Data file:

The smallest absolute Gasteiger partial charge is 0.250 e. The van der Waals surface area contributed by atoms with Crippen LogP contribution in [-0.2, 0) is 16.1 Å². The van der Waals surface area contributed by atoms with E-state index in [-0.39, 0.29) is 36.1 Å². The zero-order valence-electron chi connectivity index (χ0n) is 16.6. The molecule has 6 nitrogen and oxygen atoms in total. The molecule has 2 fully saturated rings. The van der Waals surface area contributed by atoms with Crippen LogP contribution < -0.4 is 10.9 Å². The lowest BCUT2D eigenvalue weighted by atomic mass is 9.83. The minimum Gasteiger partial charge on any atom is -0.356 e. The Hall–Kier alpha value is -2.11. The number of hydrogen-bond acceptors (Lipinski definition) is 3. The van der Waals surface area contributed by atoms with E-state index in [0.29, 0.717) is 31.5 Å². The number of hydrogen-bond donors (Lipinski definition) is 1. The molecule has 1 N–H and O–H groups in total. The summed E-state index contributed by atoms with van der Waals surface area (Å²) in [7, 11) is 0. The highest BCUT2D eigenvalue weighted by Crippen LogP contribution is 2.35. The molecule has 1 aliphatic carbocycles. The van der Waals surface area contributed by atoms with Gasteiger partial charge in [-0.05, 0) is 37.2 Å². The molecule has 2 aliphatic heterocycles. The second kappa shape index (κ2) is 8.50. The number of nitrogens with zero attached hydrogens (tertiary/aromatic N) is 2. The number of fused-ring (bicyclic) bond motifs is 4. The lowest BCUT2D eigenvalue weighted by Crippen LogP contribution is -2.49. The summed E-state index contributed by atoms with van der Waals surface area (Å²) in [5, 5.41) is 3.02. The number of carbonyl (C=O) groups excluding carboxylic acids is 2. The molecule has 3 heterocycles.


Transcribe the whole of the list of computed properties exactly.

The smallest absolute Gasteiger partial charge is 0.250 e. The van der Waals surface area contributed by atoms with Crippen LogP contribution in [-0.2, 0) is 16.1 Å². The van der Waals surface area contributed by atoms with E-state index in [-0.39, 0.29) is 36.1 Å². The zero-order valence-electron chi connectivity index (χ0n) is 16.6. The molecule has 6 nitrogen and oxygen atoms in total. The molecule has 2 fully saturated rings. The van der Waals surface area contributed by atoms with Crippen LogP contribution < -0.4 is 10.9 Å². The lowest BCUT2D eigenvalue weighted by atomic mass is 9.83. The minimum Gasteiger partial charge on any atom is -0.356 e. The Hall–Kier alpha value is -2.11. The number of hydrogen-bond acceptors (Lipinski definition) is 3. The van der Waals surface area contributed by atoms with E-state index in [0.29, 0.717) is 31.5 Å². The number of hydrogen-bond donors (Lipinski definition) is 1. The molecule has 1 N–H and O–H groups in total. The summed E-state index contributed by atoms with van der Waals surface area (Å²) in [7, 11) is 0. The highest BCUT2D eigenvalue weighted by Crippen LogP contribution is 2.35. The molecule has 1 aliphatic carbocycles. The van der Waals surface area contributed by atoms with Gasteiger partial charge in [-0.05, 0) is 37.2 Å². The molecule has 2 aliphatic heterocycles. The second kappa shape index (κ2) is 8.50. The number of nitrogens with zero attached hydrogens (tertiary/aromatic N) is 2. The number of fused-ring (bicyclic) bond motifs is 4. The lowest BCUT2D eigenvalue weighted by Crippen LogP contribution is -2.49. The summed E-state index contributed by atoms with van der Waals surface area (Å²) in [5, 5.41) is 3.02. The number of carbonyl (C=O) groups excluding carboxylic acids is 2. The molecule has 3 heterocycles.